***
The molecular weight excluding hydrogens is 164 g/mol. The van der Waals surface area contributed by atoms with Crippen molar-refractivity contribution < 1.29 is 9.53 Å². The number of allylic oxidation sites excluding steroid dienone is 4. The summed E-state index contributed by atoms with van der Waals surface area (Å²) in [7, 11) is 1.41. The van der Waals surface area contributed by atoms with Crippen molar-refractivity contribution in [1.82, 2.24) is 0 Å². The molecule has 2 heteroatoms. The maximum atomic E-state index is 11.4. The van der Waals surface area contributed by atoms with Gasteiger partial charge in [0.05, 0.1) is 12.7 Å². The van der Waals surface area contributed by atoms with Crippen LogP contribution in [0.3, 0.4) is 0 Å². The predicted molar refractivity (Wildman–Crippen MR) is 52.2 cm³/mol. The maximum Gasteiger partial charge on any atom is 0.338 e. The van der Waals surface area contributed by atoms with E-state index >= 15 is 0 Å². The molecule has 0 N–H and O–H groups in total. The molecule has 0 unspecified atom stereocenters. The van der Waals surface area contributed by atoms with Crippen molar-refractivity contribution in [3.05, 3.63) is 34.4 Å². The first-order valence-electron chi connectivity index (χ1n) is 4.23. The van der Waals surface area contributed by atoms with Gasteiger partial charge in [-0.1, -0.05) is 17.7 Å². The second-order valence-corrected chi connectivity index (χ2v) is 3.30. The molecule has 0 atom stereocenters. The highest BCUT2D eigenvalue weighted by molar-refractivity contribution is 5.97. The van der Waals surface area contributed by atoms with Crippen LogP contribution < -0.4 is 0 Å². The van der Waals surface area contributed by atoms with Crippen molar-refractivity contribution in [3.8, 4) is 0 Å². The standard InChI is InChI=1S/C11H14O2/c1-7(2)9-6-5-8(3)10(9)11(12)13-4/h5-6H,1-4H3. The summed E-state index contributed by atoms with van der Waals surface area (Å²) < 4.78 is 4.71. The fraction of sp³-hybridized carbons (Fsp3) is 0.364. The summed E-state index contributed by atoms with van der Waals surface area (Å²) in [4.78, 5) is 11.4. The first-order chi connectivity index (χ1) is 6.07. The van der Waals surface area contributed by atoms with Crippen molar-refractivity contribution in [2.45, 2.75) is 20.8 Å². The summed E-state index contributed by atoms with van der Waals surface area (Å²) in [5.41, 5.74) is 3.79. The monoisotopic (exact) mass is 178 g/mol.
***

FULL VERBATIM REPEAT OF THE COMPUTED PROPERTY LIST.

The molecular weight excluding hydrogens is 164 g/mol. The van der Waals surface area contributed by atoms with Crippen molar-refractivity contribution < 1.29 is 9.53 Å². The number of allylic oxidation sites excluding steroid dienone is 4. The summed E-state index contributed by atoms with van der Waals surface area (Å²) in [7, 11) is 1.41. The van der Waals surface area contributed by atoms with Crippen molar-refractivity contribution in [1.82, 2.24) is 0 Å². The molecule has 2 heteroatoms. The maximum atomic E-state index is 11.4. The van der Waals surface area contributed by atoms with Gasteiger partial charge in [0.05, 0.1) is 12.7 Å². The van der Waals surface area contributed by atoms with Crippen LogP contribution in [0.3, 0.4) is 0 Å². The predicted molar refractivity (Wildman–Crippen MR) is 52.2 cm³/mol. The maximum Gasteiger partial charge on any atom is 0.338 e. The van der Waals surface area contributed by atoms with E-state index >= 15 is 0 Å². The molecule has 0 N–H and O–H groups in total. The molecule has 0 unspecified atom stereocenters. The van der Waals surface area contributed by atoms with Crippen molar-refractivity contribution in [3.05, 3.63) is 34.4 Å². The first-order valence-electron chi connectivity index (χ1n) is 4.23. The van der Waals surface area contributed by atoms with Gasteiger partial charge in [-0.1, -0.05) is 17.7 Å². The second-order valence-corrected chi connectivity index (χ2v) is 3.30. The molecule has 0 atom stereocenters. The highest BCUT2D eigenvalue weighted by molar-refractivity contribution is 5.97. The van der Waals surface area contributed by atoms with Crippen LogP contribution < -0.4 is 0 Å². The van der Waals surface area contributed by atoms with Crippen molar-refractivity contribution in [3.8, 4) is 0 Å². The standard InChI is InChI=1S/C11H14O2/c1-7(2)9-6-5-8(3)10(9)11(12)13-4/h5-6H,1-4H3. The summed E-state index contributed by atoms with van der Waals surface area (Å²) < 4.78 is 4.71. The fraction of sp³-hybridized carbons (Fsp3) is 0.364. The summed E-state index contributed by atoms with van der Waals surface area (Å²) in [4.78, 5) is 11.4. The first-order chi connectivity index (χ1) is 6.07. The van der Waals surface area contributed by atoms with Crippen molar-refractivity contribution in [2.45, 2.75) is 20.8 Å². The summed E-state index contributed by atoms with van der Waals surface area (Å²) in [5.41, 5.74) is 3.79. The monoisotopic (exact) mass is 178 g/mol.